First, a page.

The attitudes fashionable in high school will become fashionable in college. In December 1992, Reynolds Price, a novelist and professor of English at Duke, called attention to the anti-intellectual tone of this prestigious campus. He bemoaned the "blank faces" of his students." "The thing that holds us back by the minute at Duke is the prevailing cloud of indifference, of frequent hostility, to a thoughtful life" (Chronicle of Higher Education, 8 March 1996, A33).
Recently a 27-year-old college student told me that she went to a counselor to find out what was wrong with her because she was the only student to respond to questions. As Shachtman reports, "questioning is one of a constellation of strategies that have been identified as helping students to attain and to demonstrate higher learning. Asking questions requires that students move from passivity to active involvement" (91). But this is the very reason why so many students resent them. A professor told me that when he tried to use the Socratic method in class, a student shouted at him, "What are you asking us these questions for! You're just wasting our class time! Just tell the answer!" The tenor of this comment reinforces the observation of Sandra Prior, director of composition at Columbia University, who has noted that when students do speak up in class, "they speak from the gut or from anger and hostility" (Shachtman, 66).
As physics professor Kurt Wiesenfeld puts it, The one thing college actually offers--a chance to learn--is considered irrelevant, even less than worthless, because of the long hours and hard work required. In a society saturated with surface values, love of knowledge for its own sake does sound eccentric. The benefits of fame and wealth are more obvious. So is it right to blame students for reflecting the superficial values saturating our society? Yes, of course it's right. These guys had better take themselves seriously now, because our country will be forced to take them seriously later, when the stakes are much higher (My Turn column, "Making the Grade," Newsweek, 17 June 1996, 16).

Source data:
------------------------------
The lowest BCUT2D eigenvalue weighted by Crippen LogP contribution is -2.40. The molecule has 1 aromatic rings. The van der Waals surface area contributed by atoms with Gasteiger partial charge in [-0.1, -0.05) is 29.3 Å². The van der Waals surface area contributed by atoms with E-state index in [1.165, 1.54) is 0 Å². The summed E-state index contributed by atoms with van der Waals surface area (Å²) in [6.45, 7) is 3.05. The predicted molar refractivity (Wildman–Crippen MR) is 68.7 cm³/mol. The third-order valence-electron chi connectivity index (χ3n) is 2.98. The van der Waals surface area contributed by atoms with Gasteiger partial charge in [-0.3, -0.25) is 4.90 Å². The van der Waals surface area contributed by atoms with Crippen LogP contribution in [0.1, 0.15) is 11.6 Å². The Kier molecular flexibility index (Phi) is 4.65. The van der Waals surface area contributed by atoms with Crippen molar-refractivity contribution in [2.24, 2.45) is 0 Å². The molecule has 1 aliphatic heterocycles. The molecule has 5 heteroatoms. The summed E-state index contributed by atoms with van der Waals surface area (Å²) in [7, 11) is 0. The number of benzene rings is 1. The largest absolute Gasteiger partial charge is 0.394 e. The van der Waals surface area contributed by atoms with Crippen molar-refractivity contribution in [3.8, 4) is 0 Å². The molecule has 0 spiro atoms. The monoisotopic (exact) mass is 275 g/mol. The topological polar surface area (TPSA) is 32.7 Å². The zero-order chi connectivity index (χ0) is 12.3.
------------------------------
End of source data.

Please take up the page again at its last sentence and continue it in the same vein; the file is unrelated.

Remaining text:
In the words of Hocutt: "most students dislike courses in which you try to make them think, require them to solve problems and resolve ambiguities, or force them to learn skills" (62). A science professor told me that merely by presenting required course material in class, he provoked "real hostility from students." Platt describes students who show up for class carrying food and drink, who "wear hats drawn over their faces" as if to say "I'm not really here," who "wear scowls, as if to say, 'What are you going to ask me to do today that I don't want to'" ("Souls Without Longing," 445). Wiesenfeld says that students now have a "disgruntled-consumer" attitude to higher education, and what they are pounding on the counter about, as the narratives make clear, are teachers who "bombard" them with too much info, teachers who ask them to learn a professional lexicon, teachers with high standards that cause them "stress," teachers who require class attendance, teachers who make students do hard and demanding things. Not quite Mr. Holland's Opus, is it?.
Sorry, kids, but education should be hard, should be difficult, should be demanding. That's because students work harder and do better if they are challenged by achievable but high academic standards. In a recent issue of the Bulletin of the American Association for Higher Education, an article entitled "What Research Says about Improving Undergraduate Education" lists "high expectations" as the number one characteristic of quality undergraduate education. This is hardly surprising: "when students are expected to take risks and perform at high levels, they make greater efforts to succeed.... Both the institution and its faculty members must set high expectations and make active efforts to help students meet them" (April, 1996, 5). Higher expectations, writes Albert Shanker, is "a reform that works." In short, to do their best, students must be required to master difficult problems and surmount challenging obstacles.